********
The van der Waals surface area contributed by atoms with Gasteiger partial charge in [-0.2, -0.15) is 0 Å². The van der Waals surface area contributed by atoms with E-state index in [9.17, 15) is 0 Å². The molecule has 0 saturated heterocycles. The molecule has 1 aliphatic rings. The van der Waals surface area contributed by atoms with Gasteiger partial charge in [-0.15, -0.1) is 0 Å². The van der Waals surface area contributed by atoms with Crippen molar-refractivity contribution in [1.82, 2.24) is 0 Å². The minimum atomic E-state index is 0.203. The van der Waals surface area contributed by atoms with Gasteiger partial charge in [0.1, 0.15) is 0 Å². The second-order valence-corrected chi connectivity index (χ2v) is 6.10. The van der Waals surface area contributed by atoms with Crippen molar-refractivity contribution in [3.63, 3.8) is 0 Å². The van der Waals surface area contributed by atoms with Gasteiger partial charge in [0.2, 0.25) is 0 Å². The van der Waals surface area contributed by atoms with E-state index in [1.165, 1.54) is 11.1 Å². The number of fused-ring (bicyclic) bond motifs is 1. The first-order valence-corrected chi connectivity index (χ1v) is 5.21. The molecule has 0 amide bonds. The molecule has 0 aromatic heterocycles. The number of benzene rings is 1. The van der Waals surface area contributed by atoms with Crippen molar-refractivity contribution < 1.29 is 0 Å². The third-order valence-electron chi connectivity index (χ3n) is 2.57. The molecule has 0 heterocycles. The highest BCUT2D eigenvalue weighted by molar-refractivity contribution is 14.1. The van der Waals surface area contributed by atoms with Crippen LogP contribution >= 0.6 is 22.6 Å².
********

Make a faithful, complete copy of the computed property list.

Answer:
The van der Waals surface area contributed by atoms with Gasteiger partial charge in [-0.2, -0.15) is 0 Å². The van der Waals surface area contributed by atoms with E-state index in [9.17, 15) is 0 Å². The molecule has 0 saturated heterocycles. The molecule has 1 aliphatic rings. The van der Waals surface area contributed by atoms with Gasteiger partial charge in [-0.15, -0.1) is 0 Å². The van der Waals surface area contributed by atoms with Crippen molar-refractivity contribution in [1.82, 2.24) is 0 Å². The minimum atomic E-state index is 0.203. The van der Waals surface area contributed by atoms with Gasteiger partial charge in [0.1, 0.15) is 0 Å². The second-order valence-corrected chi connectivity index (χ2v) is 6.10. The van der Waals surface area contributed by atoms with Crippen molar-refractivity contribution in [3.63, 3.8) is 0 Å². The van der Waals surface area contributed by atoms with Gasteiger partial charge in [0.2, 0.25) is 0 Å². The van der Waals surface area contributed by atoms with E-state index in [1.165, 1.54) is 11.1 Å². The number of fused-ring (bicyclic) bond motifs is 1. The first-order valence-corrected chi connectivity index (χ1v) is 5.21. The molecule has 0 amide bonds. The molecule has 0 aromatic heterocycles. The number of benzene rings is 1. The van der Waals surface area contributed by atoms with Crippen molar-refractivity contribution < 1.29 is 0 Å². The third-order valence-electron chi connectivity index (χ3n) is 2.57. The molecule has 0 heterocycles. The highest BCUT2D eigenvalue weighted by molar-refractivity contribution is 14.1. The van der Waals surface area contributed by atoms with Crippen LogP contribution >= 0.6 is 22.6 Å².